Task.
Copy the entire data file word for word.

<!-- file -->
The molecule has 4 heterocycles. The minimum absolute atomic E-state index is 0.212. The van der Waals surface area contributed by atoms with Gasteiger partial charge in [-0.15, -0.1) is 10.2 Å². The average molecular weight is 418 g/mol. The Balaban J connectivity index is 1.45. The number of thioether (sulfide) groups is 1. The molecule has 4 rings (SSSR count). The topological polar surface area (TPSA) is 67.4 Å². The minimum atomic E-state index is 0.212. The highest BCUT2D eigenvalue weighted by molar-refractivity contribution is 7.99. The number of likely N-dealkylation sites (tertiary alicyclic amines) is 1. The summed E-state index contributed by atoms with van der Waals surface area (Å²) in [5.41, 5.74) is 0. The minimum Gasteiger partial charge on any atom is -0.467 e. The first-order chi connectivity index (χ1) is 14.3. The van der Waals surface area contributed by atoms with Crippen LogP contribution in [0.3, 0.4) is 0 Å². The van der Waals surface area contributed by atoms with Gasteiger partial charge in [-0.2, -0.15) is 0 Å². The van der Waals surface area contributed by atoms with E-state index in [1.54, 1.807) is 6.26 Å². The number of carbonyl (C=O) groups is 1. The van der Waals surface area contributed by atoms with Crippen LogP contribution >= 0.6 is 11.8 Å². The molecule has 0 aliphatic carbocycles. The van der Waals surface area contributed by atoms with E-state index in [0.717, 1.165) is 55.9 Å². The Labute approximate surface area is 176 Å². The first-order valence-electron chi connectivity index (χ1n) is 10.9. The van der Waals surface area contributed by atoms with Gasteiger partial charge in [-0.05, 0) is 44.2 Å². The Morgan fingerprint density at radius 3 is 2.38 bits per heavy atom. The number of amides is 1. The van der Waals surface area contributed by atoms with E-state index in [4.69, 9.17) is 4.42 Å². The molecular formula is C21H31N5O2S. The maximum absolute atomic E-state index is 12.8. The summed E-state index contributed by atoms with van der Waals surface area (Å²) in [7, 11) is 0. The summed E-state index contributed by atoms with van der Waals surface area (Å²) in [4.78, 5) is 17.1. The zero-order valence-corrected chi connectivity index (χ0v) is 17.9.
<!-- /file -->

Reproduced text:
The molecule has 4 heterocycles. The minimum absolute atomic E-state index is 0.212. The van der Waals surface area contributed by atoms with Gasteiger partial charge in [-0.15, -0.1) is 10.2 Å². The average molecular weight is 418 g/mol. The Balaban J connectivity index is 1.45. The number of thioether (sulfide) groups is 1. The molecule has 4 rings (SSSR count). The topological polar surface area (TPSA) is 67.4 Å². The minimum atomic E-state index is 0.212. The highest BCUT2D eigenvalue weighted by molar-refractivity contribution is 7.99. The number of likely N-dealkylation sites (tertiary alicyclic amines) is 1. The summed E-state index contributed by atoms with van der Waals surface area (Å²) in [5.41, 5.74) is 0. The minimum Gasteiger partial charge on any atom is -0.467 e. The first-order chi connectivity index (χ1) is 14.3. The van der Waals surface area contributed by atoms with Crippen LogP contribution in [0.3, 0.4) is 0 Å². The van der Waals surface area contributed by atoms with Gasteiger partial charge in [-0.2, -0.15) is 0 Å². The van der Waals surface area contributed by atoms with E-state index in [1.54, 1.807) is 6.26 Å². The number of carbonyl (C=O) groups is 1. The van der Waals surface area contributed by atoms with Crippen LogP contribution >= 0.6 is 11.8 Å². The molecule has 0 aliphatic carbocycles. The van der Waals surface area contributed by atoms with E-state index in [0.717, 1.165) is 55.9 Å². The Labute approximate surface area is 176 Å². The first-order valence-electron chi connectivity index (χ1n) is 10.9. The van der Waals surface area contributed by atoms with Gasteiger partial charge in [-0.05, 0) is 44.2 Å². The Morgan fingerprint density at radius 3 is 2.38 bits per heavy atom. The number of amides is 1. The van der Waals surface area contributed by atoms with E-state index in [4.69, 9.17) is 4.42 Å². The molecular formula is C21H31N5O2S. The maximum absolute atomic E-state index is 12.8. The summed E-state index contributed by atoms with van der Waals surface area (Å²) in [7, 11) is 0. The summed E-state index contributed by atoms with van der Waals surface area (Å²) in [4.78, 5) is 17.1. The zero-order valence-corrected chi connectivity index (χ0v) is 17.9.